Articles: CPU
 

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Traditionally, we classify processors in three vast leagues: for the home PC, the mainstream and for server systems. Today I’m going to talk about the latter category.

What is a server processor? Taking the meaning of the term literally, we have that it is a processor that works in a server. Or serves in a server if you like. Anyway, this chip often determines the consumer qualities of a server computer. First of all, the server, however overwhelmed with work it is, must quickly respond to users’ requests. It must be fast at performing the tasks the owner of the server has set for it. Thus, the processor performance and of course reliability become the most important factors for choosing the appropriate server platforms. In other words, servers are speed plus reliability. Cost is a secondary matter, although an important factor too (money is always important).

Besides performance, which I will discuss shortly, other characteristics determine the value of a processor for integrators of server systems. I think the most important factors are:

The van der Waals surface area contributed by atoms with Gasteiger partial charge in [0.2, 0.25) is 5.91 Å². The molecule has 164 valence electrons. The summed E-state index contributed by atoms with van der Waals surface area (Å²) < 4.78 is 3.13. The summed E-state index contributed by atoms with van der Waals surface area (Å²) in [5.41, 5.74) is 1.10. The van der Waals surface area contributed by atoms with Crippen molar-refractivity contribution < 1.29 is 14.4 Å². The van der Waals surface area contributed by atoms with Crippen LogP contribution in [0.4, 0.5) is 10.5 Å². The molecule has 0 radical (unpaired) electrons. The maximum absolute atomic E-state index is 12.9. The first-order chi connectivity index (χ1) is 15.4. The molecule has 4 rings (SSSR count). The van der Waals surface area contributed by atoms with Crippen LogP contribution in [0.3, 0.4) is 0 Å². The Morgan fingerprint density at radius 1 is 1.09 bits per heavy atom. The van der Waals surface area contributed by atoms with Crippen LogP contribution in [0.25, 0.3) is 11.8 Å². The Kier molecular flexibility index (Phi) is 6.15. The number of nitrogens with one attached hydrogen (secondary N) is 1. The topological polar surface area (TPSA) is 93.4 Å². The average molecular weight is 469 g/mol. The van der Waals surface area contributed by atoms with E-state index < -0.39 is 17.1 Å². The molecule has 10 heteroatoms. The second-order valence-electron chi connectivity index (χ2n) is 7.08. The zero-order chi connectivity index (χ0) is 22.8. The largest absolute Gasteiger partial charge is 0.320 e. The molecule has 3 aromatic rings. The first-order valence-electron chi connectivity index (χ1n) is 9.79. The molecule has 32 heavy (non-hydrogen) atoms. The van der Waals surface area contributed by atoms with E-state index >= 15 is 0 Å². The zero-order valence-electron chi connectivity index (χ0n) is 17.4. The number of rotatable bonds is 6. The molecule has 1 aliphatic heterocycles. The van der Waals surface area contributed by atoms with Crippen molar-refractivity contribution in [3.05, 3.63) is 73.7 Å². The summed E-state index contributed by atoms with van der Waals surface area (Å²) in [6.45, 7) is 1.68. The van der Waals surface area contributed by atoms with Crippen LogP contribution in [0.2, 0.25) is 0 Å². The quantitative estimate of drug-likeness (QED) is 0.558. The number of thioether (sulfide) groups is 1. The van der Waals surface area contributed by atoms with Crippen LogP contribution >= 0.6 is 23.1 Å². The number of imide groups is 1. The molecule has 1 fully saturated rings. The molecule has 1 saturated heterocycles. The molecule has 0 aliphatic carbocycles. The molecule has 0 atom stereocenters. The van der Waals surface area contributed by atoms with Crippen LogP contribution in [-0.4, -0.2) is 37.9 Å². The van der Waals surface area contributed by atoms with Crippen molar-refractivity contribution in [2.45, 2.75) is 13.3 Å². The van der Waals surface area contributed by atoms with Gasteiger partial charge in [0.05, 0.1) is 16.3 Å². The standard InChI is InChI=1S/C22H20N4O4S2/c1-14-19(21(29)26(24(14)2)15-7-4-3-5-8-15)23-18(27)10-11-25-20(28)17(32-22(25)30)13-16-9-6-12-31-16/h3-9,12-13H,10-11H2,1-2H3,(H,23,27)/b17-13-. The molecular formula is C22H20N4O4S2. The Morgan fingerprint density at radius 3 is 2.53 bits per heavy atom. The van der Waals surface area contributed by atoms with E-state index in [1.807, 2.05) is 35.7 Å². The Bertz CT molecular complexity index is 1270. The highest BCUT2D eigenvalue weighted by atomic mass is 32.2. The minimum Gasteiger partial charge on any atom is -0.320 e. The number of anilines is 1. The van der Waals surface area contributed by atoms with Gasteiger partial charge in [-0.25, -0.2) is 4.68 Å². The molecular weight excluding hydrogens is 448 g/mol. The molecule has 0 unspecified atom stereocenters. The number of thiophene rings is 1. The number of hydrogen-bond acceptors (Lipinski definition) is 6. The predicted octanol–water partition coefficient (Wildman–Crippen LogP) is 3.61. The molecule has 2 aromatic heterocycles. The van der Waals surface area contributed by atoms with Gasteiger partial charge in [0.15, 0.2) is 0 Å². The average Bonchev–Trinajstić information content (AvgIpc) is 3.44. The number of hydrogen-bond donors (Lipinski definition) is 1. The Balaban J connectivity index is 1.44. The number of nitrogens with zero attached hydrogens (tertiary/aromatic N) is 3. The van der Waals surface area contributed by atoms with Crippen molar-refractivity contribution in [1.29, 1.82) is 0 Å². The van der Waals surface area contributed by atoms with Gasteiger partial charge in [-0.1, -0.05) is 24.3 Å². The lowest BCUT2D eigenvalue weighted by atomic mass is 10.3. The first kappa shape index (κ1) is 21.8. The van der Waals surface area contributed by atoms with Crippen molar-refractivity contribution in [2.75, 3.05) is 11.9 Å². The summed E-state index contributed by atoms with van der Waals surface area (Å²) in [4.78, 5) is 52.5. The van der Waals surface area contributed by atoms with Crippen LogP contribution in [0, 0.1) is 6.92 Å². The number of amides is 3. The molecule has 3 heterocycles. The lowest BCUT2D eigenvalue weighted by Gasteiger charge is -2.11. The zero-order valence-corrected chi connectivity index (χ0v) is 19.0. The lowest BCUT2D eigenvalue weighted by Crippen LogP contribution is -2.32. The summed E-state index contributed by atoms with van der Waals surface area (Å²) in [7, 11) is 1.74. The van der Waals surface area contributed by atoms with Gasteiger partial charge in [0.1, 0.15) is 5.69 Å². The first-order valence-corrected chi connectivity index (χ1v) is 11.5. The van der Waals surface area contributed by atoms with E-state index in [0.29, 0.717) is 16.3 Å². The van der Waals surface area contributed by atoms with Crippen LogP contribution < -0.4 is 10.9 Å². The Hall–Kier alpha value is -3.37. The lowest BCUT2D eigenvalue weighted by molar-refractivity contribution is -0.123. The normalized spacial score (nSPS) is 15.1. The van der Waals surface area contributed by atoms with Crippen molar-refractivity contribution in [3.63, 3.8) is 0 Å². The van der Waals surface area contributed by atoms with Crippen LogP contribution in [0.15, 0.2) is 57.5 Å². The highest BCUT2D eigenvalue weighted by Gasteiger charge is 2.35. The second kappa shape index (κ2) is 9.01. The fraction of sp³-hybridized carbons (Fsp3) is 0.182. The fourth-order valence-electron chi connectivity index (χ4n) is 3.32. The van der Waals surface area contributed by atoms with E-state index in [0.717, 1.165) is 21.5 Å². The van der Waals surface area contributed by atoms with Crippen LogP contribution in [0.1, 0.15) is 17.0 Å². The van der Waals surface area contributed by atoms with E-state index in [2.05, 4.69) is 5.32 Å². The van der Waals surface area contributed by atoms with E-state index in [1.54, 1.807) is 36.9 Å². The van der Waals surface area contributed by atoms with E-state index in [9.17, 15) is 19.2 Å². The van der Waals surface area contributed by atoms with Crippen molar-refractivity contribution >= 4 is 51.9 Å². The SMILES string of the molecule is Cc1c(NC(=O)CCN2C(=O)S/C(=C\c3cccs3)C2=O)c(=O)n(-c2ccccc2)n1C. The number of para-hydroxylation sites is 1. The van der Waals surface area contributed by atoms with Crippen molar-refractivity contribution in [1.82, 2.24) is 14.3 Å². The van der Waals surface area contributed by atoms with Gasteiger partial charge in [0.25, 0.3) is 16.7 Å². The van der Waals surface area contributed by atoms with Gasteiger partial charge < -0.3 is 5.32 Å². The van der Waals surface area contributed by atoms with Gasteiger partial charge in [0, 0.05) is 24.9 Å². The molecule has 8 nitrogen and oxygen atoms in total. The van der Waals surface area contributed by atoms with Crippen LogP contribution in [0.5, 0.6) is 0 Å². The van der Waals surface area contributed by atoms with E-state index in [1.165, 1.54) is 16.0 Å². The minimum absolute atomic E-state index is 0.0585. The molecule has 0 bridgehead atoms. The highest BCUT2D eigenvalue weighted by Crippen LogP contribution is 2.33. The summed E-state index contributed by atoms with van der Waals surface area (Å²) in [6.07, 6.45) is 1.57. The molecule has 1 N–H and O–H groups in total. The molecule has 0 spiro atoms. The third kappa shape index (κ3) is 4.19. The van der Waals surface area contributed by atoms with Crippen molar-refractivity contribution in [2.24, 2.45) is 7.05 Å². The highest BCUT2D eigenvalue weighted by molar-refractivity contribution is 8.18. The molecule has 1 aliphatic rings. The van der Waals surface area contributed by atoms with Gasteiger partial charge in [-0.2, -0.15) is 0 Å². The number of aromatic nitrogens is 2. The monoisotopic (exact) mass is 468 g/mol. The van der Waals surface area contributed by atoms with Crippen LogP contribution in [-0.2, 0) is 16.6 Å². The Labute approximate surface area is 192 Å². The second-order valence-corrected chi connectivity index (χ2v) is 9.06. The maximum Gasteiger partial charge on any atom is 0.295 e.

• Reliability;
  • Performance;
  • Scalability;
  • Software architecture (i.e. the instruction set of the processor and the spread and popularity of software for this platform);
  • Cost;
  • Heat dissipation;
  • Availability.

We will see below what the performance of a server processor depends upon. Right now, let me add a few words on each of the items of the list.

Reliability is of the highest priority for server manufacturing, since the server usually has to deal with very valuable data. Frankly speaking, the properties of the processor don’t usually tell on the overall reliability of the system as hard disk drives and fans are much more likely to fail. In other words, if we don’t count in possible errors during CPU manufacture (like the notorious coprocessor error in the Pentium), the reliability of nearly all modern processors is more than enough for today. If you follow the usage rules, of course …

Scalability means the readiness of the platform to performance growth, both for the single processor and for their number in the system. Of course, processors themselves and the technical properties of the platform will limit the growth opportunities – starting from some CPU frequency (and from a certain number of processors per system), the performance won’t practically change. The level of this saturation depends on too many parameters and I will discuss this problem below, too.

 
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